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View Full Version : "Progress" wants to destroy Cockpit Country



Kim Whitmyre
02-03-2007, 09:59 AM
http://www.latimes.com/media/photo/2007-02/27715457.jpg

Maroons (http://www.latimes.com/news/nationworld/world/la-fg-maroons3feb03,0,898351.story?coll=la-home-headlines)


Jamaica's island of isolation
By Carol J. Williams
Times Staff Writer

February 3, 2007

Accompong Town, Jamaica HIGH above the serpentine valleys and vine-tangled trails of this mountainous refuge, runaway slaves could spot approaching bounty hunters and soldiers well in time to ambush all comers.

Along secret paths flanked by steep limestone cliffs, the fiercely independent fugitives guided thousands of fresh escapees from the island's sugar plantations to safety with horn calls and drum beats familiar to the native Africans.

A natural fortress, this territory was sufficiently remote and forbidding to protect those who fled enslavement and to allow them over the last three centuries to preserve the traditions and tongues of their forebears.

But nearly 500 years after the first slaves were brought to Jamaica, the descendants of the Maroons from the Spanish cimarron, or "wild one" are discovering chinks in their geographical armor. Outsiders now covet the Maroons' bountiful minerals, flora and fauna, threatening the long-ignored territory with industrial intrusion and the descendants of slaves with curbs on their independence.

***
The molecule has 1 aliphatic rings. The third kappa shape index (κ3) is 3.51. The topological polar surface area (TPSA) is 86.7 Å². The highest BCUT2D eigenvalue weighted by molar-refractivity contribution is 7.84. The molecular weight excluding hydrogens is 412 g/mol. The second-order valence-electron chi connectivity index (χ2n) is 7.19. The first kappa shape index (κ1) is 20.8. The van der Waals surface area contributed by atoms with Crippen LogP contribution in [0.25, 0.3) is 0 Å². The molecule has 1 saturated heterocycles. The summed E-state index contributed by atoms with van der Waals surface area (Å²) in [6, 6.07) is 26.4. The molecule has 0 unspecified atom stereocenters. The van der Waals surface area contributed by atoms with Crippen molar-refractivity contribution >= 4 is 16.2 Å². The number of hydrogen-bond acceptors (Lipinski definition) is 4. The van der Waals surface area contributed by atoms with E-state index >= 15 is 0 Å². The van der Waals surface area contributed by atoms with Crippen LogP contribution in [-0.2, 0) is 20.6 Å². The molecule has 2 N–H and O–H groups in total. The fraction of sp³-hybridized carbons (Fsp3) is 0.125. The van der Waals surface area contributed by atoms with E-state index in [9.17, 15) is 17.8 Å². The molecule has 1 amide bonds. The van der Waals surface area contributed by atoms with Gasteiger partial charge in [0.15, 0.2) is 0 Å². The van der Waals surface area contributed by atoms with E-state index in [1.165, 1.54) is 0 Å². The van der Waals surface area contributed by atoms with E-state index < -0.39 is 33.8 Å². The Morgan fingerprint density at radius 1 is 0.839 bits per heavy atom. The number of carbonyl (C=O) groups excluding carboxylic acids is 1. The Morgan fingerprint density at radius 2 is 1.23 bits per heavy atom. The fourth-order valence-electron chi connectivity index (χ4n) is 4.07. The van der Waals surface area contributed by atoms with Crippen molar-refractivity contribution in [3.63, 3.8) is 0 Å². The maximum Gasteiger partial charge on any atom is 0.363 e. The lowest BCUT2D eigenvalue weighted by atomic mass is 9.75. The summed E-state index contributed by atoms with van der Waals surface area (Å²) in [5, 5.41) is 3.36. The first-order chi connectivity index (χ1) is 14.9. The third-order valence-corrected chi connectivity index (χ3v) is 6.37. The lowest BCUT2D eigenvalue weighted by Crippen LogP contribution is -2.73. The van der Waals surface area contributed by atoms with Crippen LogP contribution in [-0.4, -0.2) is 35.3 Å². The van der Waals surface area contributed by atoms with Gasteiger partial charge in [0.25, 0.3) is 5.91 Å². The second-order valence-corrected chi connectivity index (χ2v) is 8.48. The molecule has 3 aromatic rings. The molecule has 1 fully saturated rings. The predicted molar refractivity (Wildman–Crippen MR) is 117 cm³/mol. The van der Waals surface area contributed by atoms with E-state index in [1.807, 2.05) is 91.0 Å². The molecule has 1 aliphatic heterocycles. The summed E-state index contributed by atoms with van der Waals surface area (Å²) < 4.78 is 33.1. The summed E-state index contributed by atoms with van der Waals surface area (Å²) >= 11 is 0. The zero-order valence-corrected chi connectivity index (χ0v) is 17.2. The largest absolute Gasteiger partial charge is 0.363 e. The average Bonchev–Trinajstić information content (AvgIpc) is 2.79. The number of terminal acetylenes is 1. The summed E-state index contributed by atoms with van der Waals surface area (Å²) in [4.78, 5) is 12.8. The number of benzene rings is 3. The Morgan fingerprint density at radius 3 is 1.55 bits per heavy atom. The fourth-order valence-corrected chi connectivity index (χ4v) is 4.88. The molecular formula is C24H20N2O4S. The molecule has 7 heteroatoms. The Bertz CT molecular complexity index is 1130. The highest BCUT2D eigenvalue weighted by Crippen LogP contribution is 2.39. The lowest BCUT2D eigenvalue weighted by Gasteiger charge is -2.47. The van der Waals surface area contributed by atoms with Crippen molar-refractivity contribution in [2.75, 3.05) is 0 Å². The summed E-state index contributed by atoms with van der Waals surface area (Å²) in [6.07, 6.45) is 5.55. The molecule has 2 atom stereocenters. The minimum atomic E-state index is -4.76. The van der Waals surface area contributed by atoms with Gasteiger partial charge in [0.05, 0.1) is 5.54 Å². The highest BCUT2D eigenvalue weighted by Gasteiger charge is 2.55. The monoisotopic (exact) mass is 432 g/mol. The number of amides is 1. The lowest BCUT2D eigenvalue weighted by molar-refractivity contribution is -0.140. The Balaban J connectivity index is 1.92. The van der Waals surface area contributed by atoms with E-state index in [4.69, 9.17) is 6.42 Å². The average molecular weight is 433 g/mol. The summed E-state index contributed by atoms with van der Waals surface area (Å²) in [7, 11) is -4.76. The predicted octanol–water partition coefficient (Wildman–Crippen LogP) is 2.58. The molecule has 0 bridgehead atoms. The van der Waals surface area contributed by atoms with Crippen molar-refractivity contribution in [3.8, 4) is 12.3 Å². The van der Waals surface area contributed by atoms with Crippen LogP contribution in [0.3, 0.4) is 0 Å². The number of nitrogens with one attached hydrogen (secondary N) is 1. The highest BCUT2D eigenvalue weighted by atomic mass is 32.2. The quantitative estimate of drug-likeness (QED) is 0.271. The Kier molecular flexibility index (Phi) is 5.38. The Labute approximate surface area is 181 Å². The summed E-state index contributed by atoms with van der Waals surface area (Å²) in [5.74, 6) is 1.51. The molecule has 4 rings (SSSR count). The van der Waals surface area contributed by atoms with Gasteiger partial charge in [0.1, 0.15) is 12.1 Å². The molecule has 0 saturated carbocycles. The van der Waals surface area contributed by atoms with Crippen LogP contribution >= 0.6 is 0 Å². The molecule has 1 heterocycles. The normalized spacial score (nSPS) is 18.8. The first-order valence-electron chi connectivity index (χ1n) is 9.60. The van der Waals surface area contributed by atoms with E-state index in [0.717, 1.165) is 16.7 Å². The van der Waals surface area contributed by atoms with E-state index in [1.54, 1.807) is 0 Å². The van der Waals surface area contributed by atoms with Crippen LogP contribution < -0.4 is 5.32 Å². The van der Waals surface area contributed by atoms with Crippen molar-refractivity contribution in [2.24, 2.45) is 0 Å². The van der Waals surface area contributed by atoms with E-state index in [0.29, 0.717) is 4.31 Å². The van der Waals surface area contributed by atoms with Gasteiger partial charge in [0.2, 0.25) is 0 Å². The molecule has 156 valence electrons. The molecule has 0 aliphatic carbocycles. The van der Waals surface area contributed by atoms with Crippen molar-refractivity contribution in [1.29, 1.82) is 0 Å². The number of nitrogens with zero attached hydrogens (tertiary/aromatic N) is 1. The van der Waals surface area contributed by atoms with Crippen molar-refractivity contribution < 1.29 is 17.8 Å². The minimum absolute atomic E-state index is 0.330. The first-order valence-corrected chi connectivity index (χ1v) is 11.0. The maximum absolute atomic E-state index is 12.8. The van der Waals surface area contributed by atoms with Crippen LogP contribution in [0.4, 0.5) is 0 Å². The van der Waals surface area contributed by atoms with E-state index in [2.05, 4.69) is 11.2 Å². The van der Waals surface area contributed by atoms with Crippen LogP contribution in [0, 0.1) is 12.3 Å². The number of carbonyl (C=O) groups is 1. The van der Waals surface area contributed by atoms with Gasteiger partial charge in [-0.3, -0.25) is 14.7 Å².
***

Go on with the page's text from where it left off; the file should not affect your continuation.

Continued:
The rugged land called Cockpit Country was ceded to the Maroons after they repelled a decade-long assault by British forces intent on wiping out the runaway slave insurgents. Admitting defeat in 1739, the British signed a treaty granting the Maroons autonomy and control of a little-explored and nearly inaccessible area of limestone towers sheathed in brick-red earth and dense tropical foliage.

For centuries, the Maroons wove vines into clothing, fashioned bowls and other vessels from giant pods that drooped from the green canopy shielding their thatched-twig homes and tilled the rich soil to feed themselves without commerce with British-ruled Jamaicans.

Even since Jamaica won independence from Britain in 1962, the Kingston government has generally honored the reclusive Maroons' right to self-rule, only recently coming under pressure from foreign mining interests and traders of exotic species to open the territory to the modern world. Some fear the dwindling Maroon population is too weak and scattered to fend off intruders. . .(cont. at link)

Phillip Allen
02-03-2007, 10:31 AM
Ah progress...everything not profitable is a howling wilderness to be destroyed